I will try to make this as least boring as possible for you all. The problem I am trying to solve starts with the inability to time the opening of specific valves in our labs prototype pump (which is pretty cool but I won't get into that). Fluid is deemed theoretically in-compressible but in fact you can compress the fluid at high pressures. This compressibility becomes a problem when there is a time delay between when fluid is introduced into a component and when the fluid reaches a high enough pressure to open the release valve allowing the fluid to escape once a desired pressure is reached. This timing issue results in many inefficiencies and is the basis of my research.
By designing a sensor that can relate the pressure achieved by a given volume displacement, we can record what is called the Bulk Modulus of the fluid contained. The inverse of the bulk modulus is the fluids compressibility, which we can relate to the time needed to open a valve given a certain compressibility factor. The "Stiffness" (fluids ability to resist volume displacement under pressure) is greatly modified when gas bubbles find their way into the system, which can be a common occurrence in most systems. So a controlled gas/fluid mixture will be introduced into the sensor to find the different Bulk modulus values for a given mixture.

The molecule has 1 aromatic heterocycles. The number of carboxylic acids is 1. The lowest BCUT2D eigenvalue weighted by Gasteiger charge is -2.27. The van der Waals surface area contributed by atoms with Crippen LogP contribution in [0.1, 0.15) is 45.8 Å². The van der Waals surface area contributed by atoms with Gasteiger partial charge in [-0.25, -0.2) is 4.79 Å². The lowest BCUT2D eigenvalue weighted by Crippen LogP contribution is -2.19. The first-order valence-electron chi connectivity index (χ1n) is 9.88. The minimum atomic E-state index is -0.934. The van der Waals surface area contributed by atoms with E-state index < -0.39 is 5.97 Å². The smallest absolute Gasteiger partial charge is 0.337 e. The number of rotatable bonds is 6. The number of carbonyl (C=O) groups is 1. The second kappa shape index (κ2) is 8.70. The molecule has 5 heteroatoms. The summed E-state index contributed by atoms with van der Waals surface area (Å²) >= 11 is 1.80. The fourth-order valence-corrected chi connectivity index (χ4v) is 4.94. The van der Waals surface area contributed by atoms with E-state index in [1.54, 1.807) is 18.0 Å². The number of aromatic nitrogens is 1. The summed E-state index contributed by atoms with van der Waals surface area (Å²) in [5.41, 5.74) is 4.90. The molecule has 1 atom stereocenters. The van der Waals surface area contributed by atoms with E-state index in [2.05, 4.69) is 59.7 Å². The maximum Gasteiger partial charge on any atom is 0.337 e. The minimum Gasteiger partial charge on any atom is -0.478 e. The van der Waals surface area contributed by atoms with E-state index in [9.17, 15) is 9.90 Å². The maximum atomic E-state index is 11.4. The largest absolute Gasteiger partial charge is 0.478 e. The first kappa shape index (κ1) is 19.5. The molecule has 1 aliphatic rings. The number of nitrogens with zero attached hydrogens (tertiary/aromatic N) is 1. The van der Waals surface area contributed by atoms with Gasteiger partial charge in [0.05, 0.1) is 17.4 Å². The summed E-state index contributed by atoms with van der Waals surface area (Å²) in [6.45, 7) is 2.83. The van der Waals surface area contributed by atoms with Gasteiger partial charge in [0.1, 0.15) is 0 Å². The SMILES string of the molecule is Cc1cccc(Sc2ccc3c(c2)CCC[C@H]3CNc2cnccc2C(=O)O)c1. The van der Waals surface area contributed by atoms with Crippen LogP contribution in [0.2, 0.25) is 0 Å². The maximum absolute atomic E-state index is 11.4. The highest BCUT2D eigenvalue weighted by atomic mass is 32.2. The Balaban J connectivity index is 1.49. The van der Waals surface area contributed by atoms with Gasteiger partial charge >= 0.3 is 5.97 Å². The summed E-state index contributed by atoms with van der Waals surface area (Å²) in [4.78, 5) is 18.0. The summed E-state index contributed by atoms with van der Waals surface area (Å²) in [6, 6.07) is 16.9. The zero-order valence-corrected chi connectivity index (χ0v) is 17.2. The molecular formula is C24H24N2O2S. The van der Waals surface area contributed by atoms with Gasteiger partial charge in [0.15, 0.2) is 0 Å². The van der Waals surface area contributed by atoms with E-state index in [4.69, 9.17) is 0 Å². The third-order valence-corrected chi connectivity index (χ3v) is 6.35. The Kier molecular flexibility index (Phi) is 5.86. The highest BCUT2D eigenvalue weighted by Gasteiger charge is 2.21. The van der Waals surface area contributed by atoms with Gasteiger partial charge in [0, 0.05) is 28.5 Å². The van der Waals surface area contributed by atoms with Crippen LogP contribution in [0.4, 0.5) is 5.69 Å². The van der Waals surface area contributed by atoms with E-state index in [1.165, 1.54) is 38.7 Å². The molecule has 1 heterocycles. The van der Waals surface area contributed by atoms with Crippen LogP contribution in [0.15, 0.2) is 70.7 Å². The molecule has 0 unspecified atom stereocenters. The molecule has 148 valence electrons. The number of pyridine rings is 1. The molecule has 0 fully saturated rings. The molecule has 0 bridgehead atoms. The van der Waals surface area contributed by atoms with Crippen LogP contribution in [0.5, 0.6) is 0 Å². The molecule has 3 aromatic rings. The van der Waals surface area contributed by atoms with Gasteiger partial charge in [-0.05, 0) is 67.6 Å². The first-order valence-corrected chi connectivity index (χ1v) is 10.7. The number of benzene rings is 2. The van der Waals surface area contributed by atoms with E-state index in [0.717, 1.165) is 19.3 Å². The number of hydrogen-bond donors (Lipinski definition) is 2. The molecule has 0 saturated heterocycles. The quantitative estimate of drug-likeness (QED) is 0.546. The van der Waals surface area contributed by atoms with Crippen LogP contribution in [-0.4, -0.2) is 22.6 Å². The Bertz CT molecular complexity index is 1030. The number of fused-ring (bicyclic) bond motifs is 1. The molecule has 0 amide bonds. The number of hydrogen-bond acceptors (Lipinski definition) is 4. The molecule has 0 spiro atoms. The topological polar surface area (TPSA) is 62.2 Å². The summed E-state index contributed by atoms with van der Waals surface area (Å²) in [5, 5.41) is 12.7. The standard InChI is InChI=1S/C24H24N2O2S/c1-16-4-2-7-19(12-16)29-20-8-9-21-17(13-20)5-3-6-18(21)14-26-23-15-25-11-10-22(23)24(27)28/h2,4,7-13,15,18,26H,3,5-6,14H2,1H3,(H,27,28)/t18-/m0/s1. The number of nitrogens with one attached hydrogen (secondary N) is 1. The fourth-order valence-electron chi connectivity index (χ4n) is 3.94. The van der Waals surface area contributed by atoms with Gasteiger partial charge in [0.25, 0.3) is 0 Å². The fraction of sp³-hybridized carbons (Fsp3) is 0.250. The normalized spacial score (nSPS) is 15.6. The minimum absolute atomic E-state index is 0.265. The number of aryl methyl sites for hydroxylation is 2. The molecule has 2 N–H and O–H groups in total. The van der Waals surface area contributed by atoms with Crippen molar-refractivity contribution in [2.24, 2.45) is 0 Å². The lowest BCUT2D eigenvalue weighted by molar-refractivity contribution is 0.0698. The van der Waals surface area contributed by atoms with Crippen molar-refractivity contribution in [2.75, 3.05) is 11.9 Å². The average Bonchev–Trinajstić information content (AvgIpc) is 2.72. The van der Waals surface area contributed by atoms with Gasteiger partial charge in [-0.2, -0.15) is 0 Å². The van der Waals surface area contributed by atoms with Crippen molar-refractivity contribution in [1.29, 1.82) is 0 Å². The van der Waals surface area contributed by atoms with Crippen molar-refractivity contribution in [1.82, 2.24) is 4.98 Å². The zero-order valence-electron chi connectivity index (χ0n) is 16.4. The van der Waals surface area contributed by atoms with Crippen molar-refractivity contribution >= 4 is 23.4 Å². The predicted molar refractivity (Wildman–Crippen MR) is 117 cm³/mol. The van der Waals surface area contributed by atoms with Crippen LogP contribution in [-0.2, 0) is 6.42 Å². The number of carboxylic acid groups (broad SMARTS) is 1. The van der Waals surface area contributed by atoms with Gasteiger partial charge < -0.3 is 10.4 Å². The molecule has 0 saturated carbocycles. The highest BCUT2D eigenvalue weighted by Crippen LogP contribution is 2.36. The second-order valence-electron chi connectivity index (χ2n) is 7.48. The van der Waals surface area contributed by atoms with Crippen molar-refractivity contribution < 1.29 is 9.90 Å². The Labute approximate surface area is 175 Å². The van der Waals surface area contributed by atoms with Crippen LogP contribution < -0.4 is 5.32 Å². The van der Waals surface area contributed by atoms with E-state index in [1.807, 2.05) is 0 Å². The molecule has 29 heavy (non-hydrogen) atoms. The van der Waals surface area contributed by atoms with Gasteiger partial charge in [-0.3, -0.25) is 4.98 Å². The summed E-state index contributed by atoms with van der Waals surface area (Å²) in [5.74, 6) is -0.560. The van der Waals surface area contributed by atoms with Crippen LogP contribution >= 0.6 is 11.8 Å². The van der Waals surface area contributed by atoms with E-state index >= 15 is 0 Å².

Finally when this is all done, I will then find a way to integrate this sensor into a system to record the bulk modulus of the fluid in real time and plot it against the opening and closing of valves within the system to see how they relate.
Hope that wasn't too dull!